NEW YORK (CNNMoney.com) -- Berkshire Hathaway is still the most highly regarded company among Americans, according to a survey released Monday.
Warren Buffett's famed company edged out health care products manufacturer Johnson & Johnson (JNJ, Fortune 500) for the top spot in a ranking of corporate reputations, according to Harris Interactive's annual Reputation Quotient survey.
Tech giant Google (GOOG, Fortune 500), 3M Company (MMM, Fortune 500), and consumer-products maker SC Johnson rounded out the top five spots. And Ford Motor Company (F, Fortune 500) saw one of the biggest annual jumps in its reputation rating, despite a dismal year for automakers. Ford's rise was the second-largest in the study's 11-year history.
"This year, we see overall corporate governance, performance and leadership driving positive reputation perceptions," said Robert Fronk, senior vice president of Reputation Management at Harris Interactive.
Overall, the survey found that while Americans' opinion about corporations has improved in the wake of the 2008 economic crisis, the vast majority of people are still very skeptical about big business.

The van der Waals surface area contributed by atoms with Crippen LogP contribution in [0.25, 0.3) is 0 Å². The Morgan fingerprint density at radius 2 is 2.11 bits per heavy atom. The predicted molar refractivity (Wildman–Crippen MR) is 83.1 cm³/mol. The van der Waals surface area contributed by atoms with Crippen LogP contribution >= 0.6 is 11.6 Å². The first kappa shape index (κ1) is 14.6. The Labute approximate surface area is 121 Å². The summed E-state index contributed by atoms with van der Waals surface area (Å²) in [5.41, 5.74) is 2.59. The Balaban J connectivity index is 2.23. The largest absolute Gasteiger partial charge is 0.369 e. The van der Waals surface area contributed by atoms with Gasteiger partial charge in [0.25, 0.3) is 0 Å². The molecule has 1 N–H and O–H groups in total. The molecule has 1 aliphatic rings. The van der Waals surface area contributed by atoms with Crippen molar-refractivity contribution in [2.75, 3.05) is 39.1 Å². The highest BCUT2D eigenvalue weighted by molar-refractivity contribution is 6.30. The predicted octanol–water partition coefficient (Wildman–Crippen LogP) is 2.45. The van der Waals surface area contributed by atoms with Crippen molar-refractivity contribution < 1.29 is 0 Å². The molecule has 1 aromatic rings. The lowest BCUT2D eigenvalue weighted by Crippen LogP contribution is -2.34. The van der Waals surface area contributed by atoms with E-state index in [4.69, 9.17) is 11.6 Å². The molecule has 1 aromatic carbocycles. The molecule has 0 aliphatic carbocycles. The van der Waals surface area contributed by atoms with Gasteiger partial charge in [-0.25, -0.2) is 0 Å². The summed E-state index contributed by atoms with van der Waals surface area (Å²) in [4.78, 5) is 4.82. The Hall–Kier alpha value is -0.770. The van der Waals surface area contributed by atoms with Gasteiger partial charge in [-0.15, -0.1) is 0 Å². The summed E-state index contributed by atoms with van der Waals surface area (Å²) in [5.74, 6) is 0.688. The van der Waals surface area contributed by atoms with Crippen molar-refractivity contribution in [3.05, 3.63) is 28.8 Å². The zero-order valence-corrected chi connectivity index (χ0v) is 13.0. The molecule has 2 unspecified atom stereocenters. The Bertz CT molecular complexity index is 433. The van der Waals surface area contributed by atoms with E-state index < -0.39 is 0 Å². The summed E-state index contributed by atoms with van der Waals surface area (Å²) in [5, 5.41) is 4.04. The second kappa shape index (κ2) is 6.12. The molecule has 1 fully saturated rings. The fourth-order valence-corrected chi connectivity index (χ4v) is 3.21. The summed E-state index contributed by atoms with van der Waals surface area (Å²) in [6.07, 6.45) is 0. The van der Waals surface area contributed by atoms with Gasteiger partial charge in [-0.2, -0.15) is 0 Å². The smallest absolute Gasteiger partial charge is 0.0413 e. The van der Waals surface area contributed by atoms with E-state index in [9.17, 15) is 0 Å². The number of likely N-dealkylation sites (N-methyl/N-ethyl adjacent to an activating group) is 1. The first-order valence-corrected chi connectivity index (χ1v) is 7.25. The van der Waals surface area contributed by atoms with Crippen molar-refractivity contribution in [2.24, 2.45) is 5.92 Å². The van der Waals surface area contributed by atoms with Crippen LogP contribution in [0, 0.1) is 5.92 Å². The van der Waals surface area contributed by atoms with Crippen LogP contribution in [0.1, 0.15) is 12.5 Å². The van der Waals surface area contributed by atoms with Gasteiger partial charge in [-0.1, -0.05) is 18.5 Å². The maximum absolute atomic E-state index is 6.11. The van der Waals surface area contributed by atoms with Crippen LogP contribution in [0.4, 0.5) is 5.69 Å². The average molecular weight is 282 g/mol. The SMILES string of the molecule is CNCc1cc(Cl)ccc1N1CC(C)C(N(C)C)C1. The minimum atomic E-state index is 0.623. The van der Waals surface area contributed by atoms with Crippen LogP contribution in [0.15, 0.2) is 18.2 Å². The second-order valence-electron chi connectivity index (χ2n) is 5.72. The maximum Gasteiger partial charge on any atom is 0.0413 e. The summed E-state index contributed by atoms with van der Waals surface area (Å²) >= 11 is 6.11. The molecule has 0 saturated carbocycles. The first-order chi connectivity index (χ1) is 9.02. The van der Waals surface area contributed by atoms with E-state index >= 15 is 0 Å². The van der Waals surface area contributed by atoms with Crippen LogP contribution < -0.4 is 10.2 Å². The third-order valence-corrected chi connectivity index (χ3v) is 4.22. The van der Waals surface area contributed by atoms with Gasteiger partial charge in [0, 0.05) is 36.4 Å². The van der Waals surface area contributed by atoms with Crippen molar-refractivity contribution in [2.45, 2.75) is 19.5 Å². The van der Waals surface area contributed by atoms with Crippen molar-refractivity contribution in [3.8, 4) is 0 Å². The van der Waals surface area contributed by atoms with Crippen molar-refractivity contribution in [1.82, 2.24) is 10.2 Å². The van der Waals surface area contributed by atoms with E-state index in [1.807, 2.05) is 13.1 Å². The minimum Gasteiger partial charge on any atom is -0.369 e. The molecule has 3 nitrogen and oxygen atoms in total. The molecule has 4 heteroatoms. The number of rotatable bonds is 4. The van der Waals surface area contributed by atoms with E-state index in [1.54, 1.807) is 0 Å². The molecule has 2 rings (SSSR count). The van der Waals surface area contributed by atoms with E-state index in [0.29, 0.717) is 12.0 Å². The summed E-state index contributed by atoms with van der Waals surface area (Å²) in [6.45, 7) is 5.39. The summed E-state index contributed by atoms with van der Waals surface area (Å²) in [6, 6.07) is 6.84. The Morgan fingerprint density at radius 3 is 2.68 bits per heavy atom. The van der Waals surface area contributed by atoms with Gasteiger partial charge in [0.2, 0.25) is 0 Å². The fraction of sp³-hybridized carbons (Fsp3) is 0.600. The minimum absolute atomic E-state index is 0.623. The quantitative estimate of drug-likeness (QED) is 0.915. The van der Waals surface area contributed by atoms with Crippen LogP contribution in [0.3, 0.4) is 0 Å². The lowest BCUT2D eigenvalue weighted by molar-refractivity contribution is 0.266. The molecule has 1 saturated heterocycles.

According to the survey, the percentage of Americans who labeled corporate reputations as "not good" or "terrible" stood at 81% in 2009, down from 88% in 2008 when the U.S. was knee deep in the crisis.
Bailed out banks and federal agencies, including Goldman Sachs (GS, Fortune 500), Citigroup, (C, Fortune 500) AIG (AIG, Fortune 500), and Fannie Mae, comprised 7 out of the 10 least reputable companies. Freddie Mac was rock bottom, with the lowest score recorded since 2005 when Enron held that spot.
Only 18% of those surveyed said corporations had a "good" reputation. Still, this was up from 12% in 2008 and marked the first positive move in four years.
The retail and automotive industries saw the biggest improvements in their reputation ratings. The technology sector remained the highest rated industry, while financial institutions and tobacco companies held on to the lowest ranks.